Why the size of a client SHOULDN’T affect a VO cost

by Leigh on November 15, 2017

Every so often I will hear voiceover artists say to me ‘I love your system but it is too prescriptive, there should be more flexibility with cost.’. When I ask why they say well, if a big client like say, Microsoft, books an online voice, the price should be different to a small local firm. It’s an understandable point of view and one that I can totally get but it goes against everything we stand for at VoxXpress.

Let me explain why. One of our USPs at VoxXpress is that our pricing is totally transparent. Once you have selected the correct project type from the drop down menu on either the home page or the search page, the price displayed is the price you pay. That’s it. Too many times as a video producer I have enquired about a voiceover and have been asked questions like ‘What’s you budget?’ and ‘Who’s the client?’. These questions should be irrelevant. If you go into a supermarket and want to buy a can of beans, when you go to pay, the assistant doesn’t ask you how much you were expecting to pay or how much money do you have in the bank. It is our philosophy that there is no reason why buying a voiceover shouldn’t be the same.

Shopping-trolley 2

We think buying a voiceover should be like buying a can of beans.

However, and this is a big however! If you go to the supermarket and you buy a catering size tin of beans you should pay more than someone who buys just one small can. The price should be related to usage, not how deep your pockets are.

I have done many online videos for big name blue chips that had views in the hundreds, likewise I’ve also produced videos for small one man bands that have had hundreds of thousands of views. In short the client’s size doesn’t define the size of the audience. Agreed, sometimes there is some correlation but it’s not a hard and fast rule and it’s certainly not the best way to measure it. Indeed when I spoke to Equity recently about this, their response was:

“Who the client is will be less important than how big the campaign is and the latter is what should determine the fee level. That having been said, the bigger companies usually do the bigger campaigns.”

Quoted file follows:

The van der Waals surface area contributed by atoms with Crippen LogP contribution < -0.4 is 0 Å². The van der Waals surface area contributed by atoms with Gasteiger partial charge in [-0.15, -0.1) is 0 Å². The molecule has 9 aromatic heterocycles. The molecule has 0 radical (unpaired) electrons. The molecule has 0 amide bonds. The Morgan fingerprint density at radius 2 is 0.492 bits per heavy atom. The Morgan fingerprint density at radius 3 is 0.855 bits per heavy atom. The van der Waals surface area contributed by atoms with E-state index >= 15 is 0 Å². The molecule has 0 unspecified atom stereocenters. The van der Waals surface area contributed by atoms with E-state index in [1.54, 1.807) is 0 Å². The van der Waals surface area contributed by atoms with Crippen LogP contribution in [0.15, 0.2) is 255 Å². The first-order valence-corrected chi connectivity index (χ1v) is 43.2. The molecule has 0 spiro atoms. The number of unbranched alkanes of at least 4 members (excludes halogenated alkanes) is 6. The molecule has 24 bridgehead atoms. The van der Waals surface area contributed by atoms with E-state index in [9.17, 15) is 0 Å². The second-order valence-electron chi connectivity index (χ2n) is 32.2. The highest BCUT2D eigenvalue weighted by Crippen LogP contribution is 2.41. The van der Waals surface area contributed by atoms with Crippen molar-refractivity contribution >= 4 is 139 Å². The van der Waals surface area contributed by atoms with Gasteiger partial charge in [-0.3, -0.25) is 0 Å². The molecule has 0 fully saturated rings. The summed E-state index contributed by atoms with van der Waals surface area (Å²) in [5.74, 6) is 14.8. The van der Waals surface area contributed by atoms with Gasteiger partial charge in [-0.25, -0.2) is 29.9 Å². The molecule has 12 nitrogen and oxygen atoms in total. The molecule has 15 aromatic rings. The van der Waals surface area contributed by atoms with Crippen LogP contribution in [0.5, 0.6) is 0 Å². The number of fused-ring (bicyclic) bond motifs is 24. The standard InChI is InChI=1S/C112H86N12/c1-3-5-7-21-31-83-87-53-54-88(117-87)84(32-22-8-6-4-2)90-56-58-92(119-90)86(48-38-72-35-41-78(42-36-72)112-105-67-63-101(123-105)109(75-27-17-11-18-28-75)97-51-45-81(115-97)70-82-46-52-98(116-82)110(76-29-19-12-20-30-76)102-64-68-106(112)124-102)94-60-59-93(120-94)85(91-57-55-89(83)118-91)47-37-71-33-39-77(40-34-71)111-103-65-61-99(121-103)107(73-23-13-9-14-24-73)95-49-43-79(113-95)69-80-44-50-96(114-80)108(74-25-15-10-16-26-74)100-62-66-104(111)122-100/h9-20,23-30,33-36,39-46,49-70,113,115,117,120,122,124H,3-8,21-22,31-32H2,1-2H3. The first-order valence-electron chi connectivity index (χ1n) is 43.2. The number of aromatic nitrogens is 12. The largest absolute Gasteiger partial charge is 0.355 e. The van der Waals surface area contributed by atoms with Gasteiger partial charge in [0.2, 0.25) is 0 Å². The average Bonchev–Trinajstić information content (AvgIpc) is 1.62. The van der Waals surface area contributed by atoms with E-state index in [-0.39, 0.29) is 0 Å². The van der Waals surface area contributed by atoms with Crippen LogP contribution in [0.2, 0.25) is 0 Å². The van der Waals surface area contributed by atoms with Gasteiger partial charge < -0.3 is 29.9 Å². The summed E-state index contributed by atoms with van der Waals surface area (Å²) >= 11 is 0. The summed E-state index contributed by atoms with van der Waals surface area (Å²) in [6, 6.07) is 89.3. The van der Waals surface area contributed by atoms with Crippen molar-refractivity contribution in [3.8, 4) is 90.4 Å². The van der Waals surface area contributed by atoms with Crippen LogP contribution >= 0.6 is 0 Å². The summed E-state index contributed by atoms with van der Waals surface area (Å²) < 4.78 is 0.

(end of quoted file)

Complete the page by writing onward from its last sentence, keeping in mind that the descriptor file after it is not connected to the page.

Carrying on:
Funny enough I have been told by colleagues that there are circumstances where big companies will try and use their size to actually knock down prices. Well we don’t stand for that either!

So, what is the solution? 99% of online projects reach views in the hundreds to hundreds of thousands but some videos hit the millions and it’s fair enough if a project hits that many viewers, the fee should reflect that. After a conversation about this with one of our artists recently, I came away thinking I don’t agree with the ‘company defines the fee’ idea but I do agree with ‘if a video is destined for multiple millions, the fee should reflect that’.

On consultation with Equity, as I suspected, there is no official guidance on online usage but what they did say is you can use the TVR model as a guide. TVRs are a way of measuring television audience and used to calculate television advertising voiceover rates.

So that’s what we’ve done. Our basic online project type now is the equivalent of 3 TVRs. That gets you 1.5 million views which is more than most videos will ever reach. But if you are the Wix.com of this world and hitting multiple millions of views – partly by paid plays – you fall into the higher categories. We’re hopeful this will also mean our artists won’t inflate their basic online rates to cover the occasional big campaign because they now know if there are more than 1.5 million views, the project falls into a different project type.

And the great thing about online video is – turns out you can measure views really easily! Just look at some videos on Youtube and you’ll see exactly how many people have watched them!

Hopefully everyone – artists and clients alike- will feel this is a fair model and it will finally put pay to the ‘client defines the fee’ conversation.

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